Over the last 70 years, the beef industry has changed considerably, evolving into an intense, industrial enterprise designed to put as much weight on as many cattle as fast as possible and get the resulting meat to market as quickly as possible. In response to the damaging impact of feedlot production, more and more farmers and ranchers are choosing to return to – and improve upon – traditional methods of raising cattle on grass.
Read more: A New (Old) Way to Raise Meat
Situated on a high bluff overlooking the Mississippi, the 50-acre Malinowski farm is a mix of oak woods and open pasture. Currently the cattle are rotated among 5 paddocks spread across 20 acres; in past years as many as 50 cattle a year were finished here, with cows and calves housed at a second farm nearby.
Read more: Grass Farming on the Bluffs Above the Mississippi River: On the Road in Minnesota
Raising more than 400,000 pounds of hay and grain to produce more than 48,000 pounds of meat and 4,500 eggs on 150 acres of farmland is no small job. Jennifer Argraves and Louis Sukovaty are literally running from sun up to sun down. Louis is an electrical and mechanical engineer by trade and Jennifer is a civil engineer. Both apply their systems thinking to every project on the farm, looking for ways to let the “process” do all the work.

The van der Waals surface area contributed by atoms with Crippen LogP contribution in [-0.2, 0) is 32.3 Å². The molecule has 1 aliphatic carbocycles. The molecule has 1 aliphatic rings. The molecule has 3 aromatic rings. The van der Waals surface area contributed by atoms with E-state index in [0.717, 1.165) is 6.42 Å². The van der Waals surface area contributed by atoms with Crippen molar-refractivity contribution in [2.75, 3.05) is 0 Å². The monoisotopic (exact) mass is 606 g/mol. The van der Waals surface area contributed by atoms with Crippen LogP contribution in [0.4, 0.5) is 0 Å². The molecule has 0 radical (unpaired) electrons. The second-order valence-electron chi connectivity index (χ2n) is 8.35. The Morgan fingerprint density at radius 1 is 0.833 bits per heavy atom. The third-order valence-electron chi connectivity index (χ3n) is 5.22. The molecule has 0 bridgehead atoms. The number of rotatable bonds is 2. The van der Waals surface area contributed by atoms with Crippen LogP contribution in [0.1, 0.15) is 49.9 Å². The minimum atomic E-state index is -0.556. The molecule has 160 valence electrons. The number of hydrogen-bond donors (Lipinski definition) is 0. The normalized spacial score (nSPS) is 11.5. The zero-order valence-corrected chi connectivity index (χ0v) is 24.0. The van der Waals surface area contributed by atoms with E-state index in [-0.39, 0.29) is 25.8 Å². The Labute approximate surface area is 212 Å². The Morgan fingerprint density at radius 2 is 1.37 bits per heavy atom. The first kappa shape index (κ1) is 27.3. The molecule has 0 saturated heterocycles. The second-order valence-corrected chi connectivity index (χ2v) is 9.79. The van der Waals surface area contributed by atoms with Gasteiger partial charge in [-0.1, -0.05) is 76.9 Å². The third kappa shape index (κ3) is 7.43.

Read more: Engineering an Organic Farm
Jennifer Argraves and Louis Sukovaty are engineers by training – she, civil engineering; he, electrical/mechanical engineering – and combine their training with their passion: farming.
On Crown S Ranch, you will find grass-fed cattle, pigs, laying hens, chickens, and turkeys on our certified organic pastures in Washington State’s Methow Valley. Argraves and Sukovaty combine traditional
Read more: Jennifer Argraves and Louis Sukovaty, Crown S Ranch, Winthrop WA